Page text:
Anyone for higher speed limits? – Self-interested and adaptive political preferences
Swedish survey-evidence indicates that variables reflecting self-interest are important in explaining people’s preferred speed limits, and that political preferences adapt to technological development. Drivers who believe they drive better than the average driver as well as drivers of cars that are newer (and hence safer), bigger, and with better highspeed characteristics, prefer higher speed limits. In contrast, elderly people prefer lower speed limits. Furthermore, people report that they themselves vote more sociotropically than they believe others vote on average, indicating that we may vote less sociotropically than we believe ourselves. One possible reason for such self-serving biases is that people desire to see themselves as socially responsible. Copyright Springer Science + Business Media, Inc. 2005
Please report citation or reference errors to , or , if you are the registered author of the cited work, log in to your RePEc Author Service profile, click on "citations" and make appropriate adjustments.:
- David Merrell & Marc Poitras & Daniel Sutter, 1999. "The Effectiveness of Vehicle Safety Inspections: An Analysis Using Panel Data," Southern Economic Journal, Southern Economic Association, vol. 65(3), pages 571-583, January.
- Peterson, Steven & Hoffer, George & Millner, Edward, 1995. "Are Drivers of Air-Bag-Equipped Cars More Aggressive? A Test of the Offsetting Behavior Hypothesis," Journal of Law and Economics, University of Chicago Press, vol. 38(2), pages 251-64, October.
- Brennan, Geoffrey & Hamlin, Alan, 1998.
"Expressive Voting and Electoral Equilibrium,"
Springer, vol. 95(1-2), pages 149-75, April.
- Jianakoplos, Nancy Ammon & Bernasek, Alexandra, 1998. "Are Women More Risk Averse?," Economic Inquiry, Western Economic Association International, vol. 36(4), pages 620-30, October.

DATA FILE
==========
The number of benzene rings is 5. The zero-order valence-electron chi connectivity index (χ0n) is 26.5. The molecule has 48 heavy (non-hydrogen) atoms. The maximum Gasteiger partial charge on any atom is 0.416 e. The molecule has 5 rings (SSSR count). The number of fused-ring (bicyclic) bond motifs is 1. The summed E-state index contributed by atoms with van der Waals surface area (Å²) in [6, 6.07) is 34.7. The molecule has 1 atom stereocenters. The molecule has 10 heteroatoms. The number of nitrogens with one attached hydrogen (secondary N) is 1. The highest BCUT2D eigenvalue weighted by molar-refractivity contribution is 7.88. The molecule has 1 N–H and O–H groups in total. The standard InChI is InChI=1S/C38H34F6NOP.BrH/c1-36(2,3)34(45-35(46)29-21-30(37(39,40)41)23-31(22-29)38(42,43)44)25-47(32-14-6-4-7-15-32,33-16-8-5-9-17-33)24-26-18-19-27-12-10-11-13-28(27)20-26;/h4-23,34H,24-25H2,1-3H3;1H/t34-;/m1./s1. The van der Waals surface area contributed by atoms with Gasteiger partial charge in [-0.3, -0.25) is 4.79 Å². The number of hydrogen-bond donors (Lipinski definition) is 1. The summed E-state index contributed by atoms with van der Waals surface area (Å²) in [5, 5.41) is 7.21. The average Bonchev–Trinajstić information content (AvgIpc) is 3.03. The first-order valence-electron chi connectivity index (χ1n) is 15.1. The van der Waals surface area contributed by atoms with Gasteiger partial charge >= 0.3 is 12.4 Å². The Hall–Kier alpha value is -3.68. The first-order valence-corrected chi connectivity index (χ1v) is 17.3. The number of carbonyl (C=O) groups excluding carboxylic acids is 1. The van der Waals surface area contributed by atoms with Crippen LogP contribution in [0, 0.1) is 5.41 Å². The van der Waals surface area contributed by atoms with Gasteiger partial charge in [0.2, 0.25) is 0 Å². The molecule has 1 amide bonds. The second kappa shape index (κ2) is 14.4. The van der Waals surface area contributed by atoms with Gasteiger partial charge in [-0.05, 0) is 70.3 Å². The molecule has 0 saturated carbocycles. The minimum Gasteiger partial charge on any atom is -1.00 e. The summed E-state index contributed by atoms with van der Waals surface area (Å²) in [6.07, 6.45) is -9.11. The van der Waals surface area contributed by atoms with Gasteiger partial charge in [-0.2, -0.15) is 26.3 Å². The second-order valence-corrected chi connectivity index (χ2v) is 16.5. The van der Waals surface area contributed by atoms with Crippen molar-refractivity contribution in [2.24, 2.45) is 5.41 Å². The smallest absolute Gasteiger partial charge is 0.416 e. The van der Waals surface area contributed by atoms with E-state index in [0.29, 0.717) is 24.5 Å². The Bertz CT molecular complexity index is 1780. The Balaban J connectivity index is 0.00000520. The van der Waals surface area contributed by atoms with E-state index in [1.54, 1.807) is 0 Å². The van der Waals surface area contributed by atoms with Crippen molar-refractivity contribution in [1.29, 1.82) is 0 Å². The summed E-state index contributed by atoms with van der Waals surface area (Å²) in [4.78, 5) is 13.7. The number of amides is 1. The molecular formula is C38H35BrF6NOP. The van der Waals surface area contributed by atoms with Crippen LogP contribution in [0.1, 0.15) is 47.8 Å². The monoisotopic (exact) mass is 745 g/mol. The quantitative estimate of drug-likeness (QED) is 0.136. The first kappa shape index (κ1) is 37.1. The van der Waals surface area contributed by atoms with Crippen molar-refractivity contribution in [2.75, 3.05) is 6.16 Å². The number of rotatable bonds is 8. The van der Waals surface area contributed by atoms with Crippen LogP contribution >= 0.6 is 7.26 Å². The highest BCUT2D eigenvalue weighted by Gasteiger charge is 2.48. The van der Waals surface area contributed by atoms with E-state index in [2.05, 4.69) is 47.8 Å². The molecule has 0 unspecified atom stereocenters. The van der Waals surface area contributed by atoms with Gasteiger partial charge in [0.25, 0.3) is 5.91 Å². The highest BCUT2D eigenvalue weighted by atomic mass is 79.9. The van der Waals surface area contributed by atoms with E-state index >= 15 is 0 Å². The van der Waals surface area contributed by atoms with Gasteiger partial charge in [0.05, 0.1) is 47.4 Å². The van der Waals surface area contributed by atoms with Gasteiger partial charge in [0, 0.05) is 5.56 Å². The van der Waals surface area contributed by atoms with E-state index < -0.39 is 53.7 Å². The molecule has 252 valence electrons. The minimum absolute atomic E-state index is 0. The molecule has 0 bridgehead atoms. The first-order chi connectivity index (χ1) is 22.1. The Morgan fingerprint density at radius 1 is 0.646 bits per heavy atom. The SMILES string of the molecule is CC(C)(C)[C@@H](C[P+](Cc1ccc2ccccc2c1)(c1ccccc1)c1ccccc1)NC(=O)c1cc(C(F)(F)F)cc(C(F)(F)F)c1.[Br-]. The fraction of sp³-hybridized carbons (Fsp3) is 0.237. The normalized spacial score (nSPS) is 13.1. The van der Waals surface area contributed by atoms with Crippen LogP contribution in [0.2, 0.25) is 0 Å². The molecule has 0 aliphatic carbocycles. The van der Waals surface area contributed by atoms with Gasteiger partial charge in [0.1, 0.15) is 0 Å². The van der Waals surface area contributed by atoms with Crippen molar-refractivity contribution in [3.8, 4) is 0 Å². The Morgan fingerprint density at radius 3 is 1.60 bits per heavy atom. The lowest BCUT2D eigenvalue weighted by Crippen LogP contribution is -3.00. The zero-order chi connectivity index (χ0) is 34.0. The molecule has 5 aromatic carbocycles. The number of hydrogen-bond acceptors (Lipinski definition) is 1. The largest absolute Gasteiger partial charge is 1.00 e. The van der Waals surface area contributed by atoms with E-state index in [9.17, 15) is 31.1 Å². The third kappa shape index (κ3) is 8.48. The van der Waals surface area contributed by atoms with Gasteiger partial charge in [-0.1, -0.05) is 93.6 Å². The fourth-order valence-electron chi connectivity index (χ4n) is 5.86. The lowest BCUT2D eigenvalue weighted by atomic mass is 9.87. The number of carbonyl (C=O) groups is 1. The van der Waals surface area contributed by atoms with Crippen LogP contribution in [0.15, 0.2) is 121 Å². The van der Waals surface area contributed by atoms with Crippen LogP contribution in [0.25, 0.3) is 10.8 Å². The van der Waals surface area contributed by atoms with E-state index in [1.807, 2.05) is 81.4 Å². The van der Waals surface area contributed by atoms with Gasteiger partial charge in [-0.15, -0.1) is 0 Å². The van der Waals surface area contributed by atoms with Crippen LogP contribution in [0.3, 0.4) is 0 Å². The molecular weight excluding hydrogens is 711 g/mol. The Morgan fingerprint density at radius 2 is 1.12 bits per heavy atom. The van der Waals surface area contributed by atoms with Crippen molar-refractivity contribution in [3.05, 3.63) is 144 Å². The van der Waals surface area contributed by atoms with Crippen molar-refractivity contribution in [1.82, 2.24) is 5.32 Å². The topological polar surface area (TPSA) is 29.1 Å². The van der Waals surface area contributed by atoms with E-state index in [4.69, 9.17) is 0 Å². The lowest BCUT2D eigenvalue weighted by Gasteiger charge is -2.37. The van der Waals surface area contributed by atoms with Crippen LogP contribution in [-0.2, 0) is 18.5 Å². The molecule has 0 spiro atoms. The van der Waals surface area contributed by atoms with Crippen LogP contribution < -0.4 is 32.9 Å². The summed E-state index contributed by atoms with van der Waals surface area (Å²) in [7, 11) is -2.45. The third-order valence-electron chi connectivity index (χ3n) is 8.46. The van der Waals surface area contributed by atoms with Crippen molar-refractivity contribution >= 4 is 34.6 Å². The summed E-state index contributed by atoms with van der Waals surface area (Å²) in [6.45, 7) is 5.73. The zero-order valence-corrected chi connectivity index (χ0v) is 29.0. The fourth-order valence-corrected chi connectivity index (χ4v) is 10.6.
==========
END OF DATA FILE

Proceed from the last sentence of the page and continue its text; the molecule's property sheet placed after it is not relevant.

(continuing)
- Michael Greenstone, 2002. "A Reexamination of Resource Allocation Responses to the 65-MPH Speed Limit," Economic Inquiry, Western Economic Association International, vol. 40(2), pages 271-278, April.
- Linda Babcock & George Loewenstein, 1997. "Explaining Bargaining Impasse: The Role of Self-Serving Biases," Journal of Economic Perspectives, American Economic Association, vol. 11(1), pages 109-126, Winter.
- Hartog, Joop & Ferrer-i-Carbonell, Ada & Jonker, Nicole, 2002. "Linking Measured Risk Aversion to Individual Characteristics," Kyklos, Wiley Blackwell, vol. 55(1), pages 3-26.
- Kahneman, Daniel & Knetsch, Jack L., 1992. "Valuing public goods: The purchase of moral satisfaction," Journal of Environmental Economics and Management, Elsevier, vol. 22(1), pages 57-70, January.
- Rienstra, S.A. & Rietveld, P., 1996. "Speed behaviour of car drivers: a statistical analysis of acceptance of changes in speed policies in the Netherlands," Serie Research Memoranda 0007, VU University Amsterdam, Faculty of Economics, Business Administration and Econometrics.
- Kjell Arne Brekke & Snorre Kverndokk & Karinen Nyborg, 2000.
"An Economic Model of Moral Motivation,"
290, Statistics Norway, Research Department.
- Copeland, Cassandra & Laband, David N, 2002. "Expressiveness and Voting," Public Choice, Springer, vol. 110(3-4), pages 351-63, March.
- Akerlof, George A & Dickens, William T, 1982. "The Economic Consequences of Cognitive Dissonance," American Economic Review, American Economic Association, vol. 72(3), pages 307-19, June.
- Gordon Tullock, 2000. "Some Further Thoughts on Voting," Public Choice, Springer, vol. 104(1), pages 181-182, July.
- Peltzman, Sam, 1975. "The Effects of Automobile Safety Regulation," Journal of Political Economy, University of Chicago Press, vol. 83(4), pages 677-725, August.
- Lave, Charles & Elias, Patrick, 1997. "Resource Allocation in Public Policy: The Effects of the 65-MPH Speed Limit," Economic Inquiry, Western Economic Association International, vol. 35(3), pages 614-20, July.
- Elster, Jon, 1996. "Rationality and the Emotions," Economic Journal, Royal Economic Society, vol. 106(438), pages 1386-97, September.
- Keser, Claudia & van Winden, Frans, 2000. " Conditional Cooperation and Voluntary Contributions to Public Goods," Scandinavian Journal of Economics, Wiley Blackwell, vol. 102(1), pages 23-39, March.
When requesting a correction, please mention this item's handle: RePEc:kap:pubcho:v:122:y:2005:i:3:p:319-331. See general information about how to correct material in RePEc.
For technical questions regarding this item, or to correct its authors, title, abstract, bibliographic or download information, contact: (Sonal Shukla)or (Rebekah McClure)
If references are entirely missing, you can add them using this form.